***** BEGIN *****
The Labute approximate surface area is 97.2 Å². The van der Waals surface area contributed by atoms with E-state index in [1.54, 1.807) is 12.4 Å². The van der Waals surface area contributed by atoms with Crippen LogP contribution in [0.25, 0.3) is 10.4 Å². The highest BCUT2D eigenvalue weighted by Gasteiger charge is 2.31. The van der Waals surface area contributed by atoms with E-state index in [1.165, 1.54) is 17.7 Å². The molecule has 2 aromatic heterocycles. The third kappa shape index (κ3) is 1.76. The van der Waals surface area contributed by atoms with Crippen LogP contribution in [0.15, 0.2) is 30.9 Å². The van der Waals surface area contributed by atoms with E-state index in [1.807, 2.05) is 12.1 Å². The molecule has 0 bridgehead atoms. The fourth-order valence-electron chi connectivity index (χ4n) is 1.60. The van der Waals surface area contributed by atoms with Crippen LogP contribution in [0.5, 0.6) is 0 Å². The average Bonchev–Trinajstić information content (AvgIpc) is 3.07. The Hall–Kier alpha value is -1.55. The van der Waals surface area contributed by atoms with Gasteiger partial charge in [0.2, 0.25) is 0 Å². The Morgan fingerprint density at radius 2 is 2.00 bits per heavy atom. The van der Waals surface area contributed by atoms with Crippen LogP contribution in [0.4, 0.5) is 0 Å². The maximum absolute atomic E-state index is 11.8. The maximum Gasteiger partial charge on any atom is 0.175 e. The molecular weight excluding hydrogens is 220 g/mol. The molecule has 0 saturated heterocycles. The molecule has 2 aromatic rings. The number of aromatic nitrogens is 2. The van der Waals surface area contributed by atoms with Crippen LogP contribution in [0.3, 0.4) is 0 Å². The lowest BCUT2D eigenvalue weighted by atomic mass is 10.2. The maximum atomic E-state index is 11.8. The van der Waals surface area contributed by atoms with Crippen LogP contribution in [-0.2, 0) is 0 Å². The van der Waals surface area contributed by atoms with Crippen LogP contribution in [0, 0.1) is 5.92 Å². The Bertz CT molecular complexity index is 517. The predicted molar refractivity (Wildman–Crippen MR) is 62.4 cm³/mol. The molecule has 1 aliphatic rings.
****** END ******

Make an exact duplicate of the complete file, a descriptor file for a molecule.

The Labute approximate surface area is 97.2 Å². The van der Waals surface area contributed by atoms with E-state index in [1.54, 1.807) is 12.4 Å². The van der Waals surface area contributed by atoms with Crippen LogP contribution in [0.25, 0.3) is 10.4 Å². The highest BCUT2D eigenvalue weighted by Gasteiger charge is 2.31. The van der Waals surface area contributed by atoms with E-state index in [1.165, 1.54) is 17.7 Å². The molecule has 2 aromatic heterocycles. The third kappa shape index (κ3) is 1.76. The van der Waals surface area contributed by atoms with Crippen LogP contribution in [0.15, 0.2) is 30.9 Å². The van der Waals surface area contributed by atoms with E-state index in [1.807, 2.05) is 12.1 Å². The molecule has 0 bridgehead atoms. The fourth-order valence-electron chi connectivity index (χ4n) is 1.60. The van der Waals surface area contributed by atoms with Crippen LogP contribution in [0.5, 0.6) is 0 Å². The average Bonchev–Trinajstić information content (AvgIpc) is 3.07. The Hall–Kier alpha value is -1.55. The van der Waals surface area contributed by atoms with Gasteiger partial charge in [0.2, 0.25) is 0 Å². The Morgan fingerprint density at radius 2 is 2.00 bits per heavy atom. The van der Waals surface area contributed by atoms with Crippen LogP contribution in [0.4, 0.5) is 0 Å². The maximum absolute atomic E-state index is 11.8. The maximum Gasteiger partial charge on any atom is 0.175 e. The molecular weight excluding hydrogens is 220 g/mol. The molecule has 0 saturated heterocycles. The molecule has 2 aromatic rings. The number of aromatic nitrogens is 2. The van der Waals surface area contributed by atoms with Crippen LogP contribution in [0.3, 0.4) is 0 Å². The lowest BCUT2D eigenvalue weighted by atomic mass is 10.2. The maximum atomic E-state index is 11.8. The van der Waals surface area contributed by atoms with Crippen LogP contribution in [-0.2, 0) is 0 Å². The van der Waals surface area contributed by atoms with Crippen LogP contribution in [0, 0.1) is 5.92 Å². The Bertz CT molecular complexity index is 517. The predicted molar refractivity (Wildman–Crippen MR) is 62.4 cm³/mol. The molecule has 1 aliphatic rings.